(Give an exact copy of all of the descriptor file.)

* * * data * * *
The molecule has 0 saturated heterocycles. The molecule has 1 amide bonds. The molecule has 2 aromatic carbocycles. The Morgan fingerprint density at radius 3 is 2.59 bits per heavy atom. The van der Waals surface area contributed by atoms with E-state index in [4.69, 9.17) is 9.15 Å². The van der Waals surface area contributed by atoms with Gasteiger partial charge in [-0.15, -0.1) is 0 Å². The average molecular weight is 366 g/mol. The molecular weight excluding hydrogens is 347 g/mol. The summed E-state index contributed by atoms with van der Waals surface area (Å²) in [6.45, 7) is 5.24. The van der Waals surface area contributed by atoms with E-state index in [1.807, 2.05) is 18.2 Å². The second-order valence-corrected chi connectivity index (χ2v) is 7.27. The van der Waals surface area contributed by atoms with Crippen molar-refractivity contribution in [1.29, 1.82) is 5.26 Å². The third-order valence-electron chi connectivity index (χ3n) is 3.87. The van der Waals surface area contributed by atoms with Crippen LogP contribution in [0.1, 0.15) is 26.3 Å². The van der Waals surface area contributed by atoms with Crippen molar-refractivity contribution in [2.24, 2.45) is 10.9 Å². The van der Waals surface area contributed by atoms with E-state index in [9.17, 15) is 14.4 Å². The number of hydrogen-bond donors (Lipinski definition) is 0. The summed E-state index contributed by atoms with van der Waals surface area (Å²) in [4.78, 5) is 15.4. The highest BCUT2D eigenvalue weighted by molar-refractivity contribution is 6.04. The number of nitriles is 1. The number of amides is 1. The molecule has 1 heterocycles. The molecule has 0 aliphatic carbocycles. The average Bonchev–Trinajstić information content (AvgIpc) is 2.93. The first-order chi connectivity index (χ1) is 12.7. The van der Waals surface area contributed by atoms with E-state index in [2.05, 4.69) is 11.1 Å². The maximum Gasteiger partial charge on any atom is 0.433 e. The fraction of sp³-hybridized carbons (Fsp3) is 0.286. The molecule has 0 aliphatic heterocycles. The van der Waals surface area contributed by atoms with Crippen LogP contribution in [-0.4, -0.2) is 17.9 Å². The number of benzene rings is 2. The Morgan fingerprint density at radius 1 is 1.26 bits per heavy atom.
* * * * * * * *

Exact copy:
The molecule has 0 saturated heterocycles. The molecule has 1 amide bonds. The molecule has 2 aromatic carbocycles. The Morgan fingerprint density at radius 3 is 2.59 bits per heavy atom. The van der Waals surface area contributed by atoms with E-state index in [4.69, 9.17) is 9.15 Å². The van der Waals surface area contributed by atoms with Gasteiger partial charge in [-0.15, -0.1) is 0 Å². The average molecular weight is 366 g/mol. The molecular weight excluding hydrogens is 347 g/mol. The summed E-state index contributed by atoms with van der Waals surface area (Å²) in [6.45, 7) is 5.24. The van der Waals surface area contributed by atoms with E-state index in [1.807, 2.05) is 18.2 Å². The second-order valence-corrected chi connectivity index (χ2v) is 7.27. The van der Waals surface area contributed by atoms with Crippen molar-refractivity contribution in [1.29, 1.82) is 5.26 Å². The third-order valence-electron chi connectivity index (χ3n) is 3.87. The van der Waals surface area contributed by atoms with Crippen LogP contribution in [0.1, 0.15) is 26.3 Å². The van der Waals surface area contributed by atoms with Crippen molar-refractivity contribution in [2.24, 2.45) is 10.9 Å². The van der Waals surface area contributed by atoms with E-state index in [9.17, 15) is 14.4 Å². The number of hydrogen-bond donors (Lipinski definition) is 0. The summed E-state index contributed by atoms with van der Waals surface area (Å²) in [4.78, 5) is 15.4. The highest BCUT2D eigenvalue weighted by molar-refractivity contribution is 6.04. The number of nitriles is 1. The number of amides is 1. The molecule has 1 heterocycles. The molecule has 0 aliphatic carbocycles. The average Bonchev–Trinajstić information content (AvgIpc) is 2.93. The first-order chi connectivity index (χ1) is 12.7. The van der Waals surface area contributed by atoms with E-state index in [2.05, 4.69) is 11.1 Å². The maximum Gasteiger partial charge on any atom is 0.433 e. The fraction of sp³-hybridized carbons (Fsp3) is 0.286. The molecule has 0 aliphatic heterocycles. The van der Waals surface area contributed by atoms with Crippen LogP contribution in [-0.4, -0.2) is 17.9 Å². The number of benzene rings is 2. The Morgan fingerprint density at radius 1 is 1.26 bits per heavy atom.